[4] D. Levy, M. Jakubowski and R. Burstein, “Disruption of Communication between Peripheral and Central Trigeminovascular Neurons Mediates the Antimigraine Action of 5HT1B/1D Receptor Agonists,” Proceedings of the National Academy of Sciences, Vol. 101, No. 12, 2004, pp. 4274-4279. doi:10.1073/pnas.0306147101
[5] A. M. Strassman and D. Levy, “Response Properties of Dural Nociceptors in Relation to Headache,” Journal of Neurophysiology, Vol. 95, No. 3, 2006, pp. 1298-1306. doi:10.1152/jn.01293.2005
[6] A. M. Strassman, S. A. Raymond and R. Burstein, “Sensitization of Meningeal Sensory Neurons and the Origin of Headaches,” Nature, Vol. 384, No. 6609, 1996, pp. 560-564. doi:10.1038/384560a0
[7] D. Levy and A. M. Strassman, “Mechanical Response Properties of A and C Primary Afferent Neurons Innervating the Rat Intracranial Dura,” Journal of Neurophysiology, Vol. 88, No. 6, 2002, pp. 3021-3031. doi:10.1152/jn.00029.2002
[8] D. Levy and A. M. Strassman, “Distinct Sensitizing Effects of the cAMP/PKA Second Messenger Cascade on Rat Dural Mechanonociceptors,” Journal of Physiology, Vol. 538, No. 2, 2002, pp. 483-493. doi:10.1113/jphysiol.2001.013175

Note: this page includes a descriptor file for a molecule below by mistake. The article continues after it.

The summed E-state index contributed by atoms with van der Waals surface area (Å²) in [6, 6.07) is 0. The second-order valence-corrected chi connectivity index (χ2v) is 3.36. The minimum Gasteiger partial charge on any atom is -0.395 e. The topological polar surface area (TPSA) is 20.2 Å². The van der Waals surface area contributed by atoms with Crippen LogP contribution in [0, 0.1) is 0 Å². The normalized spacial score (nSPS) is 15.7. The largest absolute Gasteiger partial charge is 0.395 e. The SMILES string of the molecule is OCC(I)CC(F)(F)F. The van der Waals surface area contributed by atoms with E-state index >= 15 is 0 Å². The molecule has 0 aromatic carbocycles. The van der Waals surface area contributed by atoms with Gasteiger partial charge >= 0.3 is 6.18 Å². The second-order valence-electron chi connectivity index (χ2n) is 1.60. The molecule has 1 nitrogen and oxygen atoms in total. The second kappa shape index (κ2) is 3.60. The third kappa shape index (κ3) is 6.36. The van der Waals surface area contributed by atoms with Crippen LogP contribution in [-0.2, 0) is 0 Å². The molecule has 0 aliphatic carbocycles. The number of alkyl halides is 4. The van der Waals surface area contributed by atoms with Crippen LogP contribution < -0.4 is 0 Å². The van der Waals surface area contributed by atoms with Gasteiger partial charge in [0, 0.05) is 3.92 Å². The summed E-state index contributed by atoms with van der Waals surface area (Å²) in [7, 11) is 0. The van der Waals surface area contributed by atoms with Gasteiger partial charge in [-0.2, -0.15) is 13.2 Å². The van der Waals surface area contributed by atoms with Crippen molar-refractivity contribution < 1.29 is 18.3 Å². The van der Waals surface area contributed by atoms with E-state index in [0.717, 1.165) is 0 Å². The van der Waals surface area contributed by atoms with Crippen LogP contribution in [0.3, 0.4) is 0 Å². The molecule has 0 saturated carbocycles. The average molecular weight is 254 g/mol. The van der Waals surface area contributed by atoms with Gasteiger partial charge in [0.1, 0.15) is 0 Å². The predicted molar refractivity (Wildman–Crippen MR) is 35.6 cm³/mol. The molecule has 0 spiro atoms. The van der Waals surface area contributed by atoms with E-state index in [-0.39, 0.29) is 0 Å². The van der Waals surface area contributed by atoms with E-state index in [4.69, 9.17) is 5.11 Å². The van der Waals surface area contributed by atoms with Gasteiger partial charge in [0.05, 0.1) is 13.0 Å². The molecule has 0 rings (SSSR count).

[9] G. Bonvento, E. T. MacKenzie and L. Edvinsson, “Serotoninergic Innervation of the Cerebral Vasculature: Relevance to Migraine and Ischaemia,” Brain Research Reviews, Vol. 16, No. 3, 1991, pp. 257-263. doi:10.1016/0165-0173(91)90009-W
[10] P. M. Waite and D. J. Tracy, “Trigeminal Sensory System,” In: G. Paxynos, Ed., The Rat Nervous System, Academic Press, San Diego, 1995, pp. 714-724.
[11] I. Darian-Smith and T. Yokota, “Cortically Evoked Depolarisation of Trigeminal Cutaneous Afferent Fibres in the Cat,” Journal of Neurophysiology, Vol. 29, No. 2, 1966, pp. 170-184.
[12] I. Darian-Smith and T. Yokota, “Corticofugal Effects on Different Neuron Types within the Cat’s Brain-Stem Activated by Tactile Stimulation of the Face,” Journal of Neurophysiology, Vol. 29, No. 2, 1966, pp. 185-206.
[13] E. Welker, P. V. Hoogland and H. Van Der Loos, “Organization of Feedback and Feedforword Projections of the Barrel Cortex: A PHA-L Study in the Mouse,” Experimental Brain Research, Vol. 73, No. 2, 1988, pp. 411- 435. doi:10.1007/BF00248234
[14] J. W. Geddes, K. J. Anderson and C. W. Cotman, “Senile Plaque as Aberrant Stimulating Structure,” Experimental Neurology, Vol. 94, No. 3, 1986, pp. 767-776. doi:10.1016/0014-4886(86)90254-2
[15] M. A. Moscowitz, “Neurogenic Inflammation in the Patophysiology and Treatment of Migrane,” Neurology, Vol. 43, No. 6, 1993, pp. S16-S20.
[16] K. W. Johnson, J. M. Schaus, M. M. Durkin, J. E. Audia, S. W. Kaldor, M. E. Flaugh, N. Adham, J. M. Zgombick, M. L. Cohen, T. A. Branchek and L. A. Phebus, “5-HT1F Receptor Agonists Inhibit Neurogenic Dural Inflammation in Guinea Pigs,” Neuroreport, Vol. 8, No. 9, 1997, pp. 2237-2240. doi:10.1097/00001756-199707070-00029
[17] N. M. Barnes and T. Sharp, “A Review of Central 5-HT Receptors and Their Function,” Neuropharmacology, Vol. 38, No. 8, 1999, pp. 1083-1152. doi:10.1016/S0028-3908(99)00010-6